These FAQs are based on guidance provided by The Survey Association (TSA) and BSI PAS 128 and are provided to give a summary of what constitutes an underground utility survey – and the value for money it represents.
Image

What is an underground utility survey?

Why carry out underground utility surveys?

What techniques are used?


What results can be expected from a survey?


What are the limitations of a survey?


What level of survey do I require?


Further questions

 


What is an underground utility survey?                                                                   

This is the process of carrying out both desk-based and site investigations using a variety of non-intrusive techniques to provide accurate plans of the buried utilities within a specified survey area.

top


Why carry out underground utility surveys?

Many benefits arise from having good quality mapping of the buried utilities of a site, including:

  • Ensuring safety of both the public and the workforce during construction work
  • Minimising cost and disruption arising from damage to existing utilities
  • Minimising project delays
  • Optimising designs of new works by knowing the constraints of the site

top


What techniques are used in carrying out these types of surveys?

Several technologies can be used to obtain information on the position of buried pipes and cables. Each will have a varying degree of success and accuracy in a given environment. When performing an underground survey it essential that the appropriate equipment and methodology is used in the best way for the given situation. Each will find some pipes and cables in some situations, whereas, with an educated approach, most if not all utilities can be accurately determined in a wide variety of situations. The two most commonly used techniques are radiodetection locators and ground penetrating radar (GPR). SafeGround operators have many years’ experience with both techniques to bring you the best survey solution.

 top


What results can be expected from a survey?

At the end of this document is a summary of the different levels of survey that are suggested to satisfy the various client requirements for utility tracing and mapping. Though ‘mark out’ on site may be appropriate in some instances, it is recommended that the results be provided as plots onto accurate base mapping. We can provide a range of drawing formats including CAD, DXF and DWG.

top


What are the limitations of a survey particularly concerning accuracy and depth of investigation?

Some of the main criteria affecting the success of a survey will be the site conditions, the sub-soils and the depth and type of utility being surveyed. As long as these factors are not too constraining, positional and depth accuracies of around 50–150mm can be expected down to a depth of 1.5–2m. It is possible to detect larger utilities at greater depths. It must be appreciated that radiodetection will not detect non-metallic utilities whereas GPR should pick up most material types.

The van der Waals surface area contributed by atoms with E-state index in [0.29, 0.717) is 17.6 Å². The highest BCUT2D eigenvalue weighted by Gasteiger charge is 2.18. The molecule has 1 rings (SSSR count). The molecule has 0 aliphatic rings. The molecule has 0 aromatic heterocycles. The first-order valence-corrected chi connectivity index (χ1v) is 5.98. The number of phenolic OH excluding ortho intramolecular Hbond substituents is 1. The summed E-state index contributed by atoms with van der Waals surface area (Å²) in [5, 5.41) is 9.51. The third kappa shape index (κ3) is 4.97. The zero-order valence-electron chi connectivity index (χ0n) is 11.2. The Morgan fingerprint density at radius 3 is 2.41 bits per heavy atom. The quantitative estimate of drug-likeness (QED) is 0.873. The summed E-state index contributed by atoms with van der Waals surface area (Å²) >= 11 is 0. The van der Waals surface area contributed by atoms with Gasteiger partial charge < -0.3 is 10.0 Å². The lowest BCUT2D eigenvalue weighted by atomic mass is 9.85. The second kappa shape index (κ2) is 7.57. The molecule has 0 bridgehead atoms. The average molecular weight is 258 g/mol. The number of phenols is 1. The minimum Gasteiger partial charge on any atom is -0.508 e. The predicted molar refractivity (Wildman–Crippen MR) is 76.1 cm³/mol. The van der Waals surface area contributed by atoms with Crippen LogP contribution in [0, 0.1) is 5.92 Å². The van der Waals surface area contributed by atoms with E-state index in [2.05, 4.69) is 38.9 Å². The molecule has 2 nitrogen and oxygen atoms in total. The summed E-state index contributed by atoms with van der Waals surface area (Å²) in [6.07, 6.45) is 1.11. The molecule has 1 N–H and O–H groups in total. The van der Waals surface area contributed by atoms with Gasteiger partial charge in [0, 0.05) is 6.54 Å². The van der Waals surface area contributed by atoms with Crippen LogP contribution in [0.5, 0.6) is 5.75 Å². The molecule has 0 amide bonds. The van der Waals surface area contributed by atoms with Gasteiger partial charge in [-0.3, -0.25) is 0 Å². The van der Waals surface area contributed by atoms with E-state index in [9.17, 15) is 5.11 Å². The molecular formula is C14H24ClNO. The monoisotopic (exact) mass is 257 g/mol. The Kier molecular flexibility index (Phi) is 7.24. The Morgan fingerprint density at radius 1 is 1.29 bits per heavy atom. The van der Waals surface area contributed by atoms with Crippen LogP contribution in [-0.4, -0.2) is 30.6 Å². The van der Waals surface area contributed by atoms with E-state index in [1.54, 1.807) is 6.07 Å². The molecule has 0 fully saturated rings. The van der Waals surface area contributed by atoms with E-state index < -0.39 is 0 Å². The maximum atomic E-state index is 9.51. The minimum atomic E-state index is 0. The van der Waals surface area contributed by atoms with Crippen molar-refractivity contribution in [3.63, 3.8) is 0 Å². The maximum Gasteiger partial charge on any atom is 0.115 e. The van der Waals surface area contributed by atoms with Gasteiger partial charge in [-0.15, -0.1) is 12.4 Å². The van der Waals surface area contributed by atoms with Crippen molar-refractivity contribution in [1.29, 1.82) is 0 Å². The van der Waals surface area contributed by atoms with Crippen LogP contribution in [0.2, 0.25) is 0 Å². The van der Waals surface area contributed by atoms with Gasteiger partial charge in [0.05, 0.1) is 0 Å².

However, even with a full comprehensive multi-technique PAS 128 survey, we cannot provide a 100% guarantee that every single utility has been detected. No company can provide this without undertaking costly multiple excavations. However, we do ensure that every effort has been made to locate the buried services and obstructions using a range of techniques to provide you with the means that all reasonable care has been taken.

top


What level of survey do I require?

In 2014, the British Standards Institution (BSI) issued a new Publically Available Specification (PAS) 128, which specifies the minimum that should be done in respect to underground utility detection, verification and location, and also provides guidance and pointers to best practice.

RSK are proud to have been part of the team that helped develop the new standard. RSK's George Tuckwell was on the steering committee developing the standard, and was seconded onto the drafting panel to help write the section on detection (To view George's presentation of the standard click here).

PAS 128 gives the client much more control over the specification of the survey and the tools to hold the practitioner accountable for their data acquisition and deliverables. Utility surveyors can no longer operate to unknown levels of quality that produce varying levels of detail and then hide behind the  “black box “ of GPR as an excuse.

The new PAS 128 standard sets out 4 category types (levels of accuracy) of survey:

top


Further questions

We are always happy to advise on principles and techniques. To discuss the benefits of a well-designed and well-executed survey, please feel free to contact us for more information.

top

 
 
Contact usSite map

© 2015 RSK Group plc, All Rights Reserved.
Contact: + 44 (0) 1442 416 656, safeground@rsk.co.uk

      Follow us on  Twitter  Facebook  Youtube  linkedin  RSK GROUP RSS  Bookmark and Share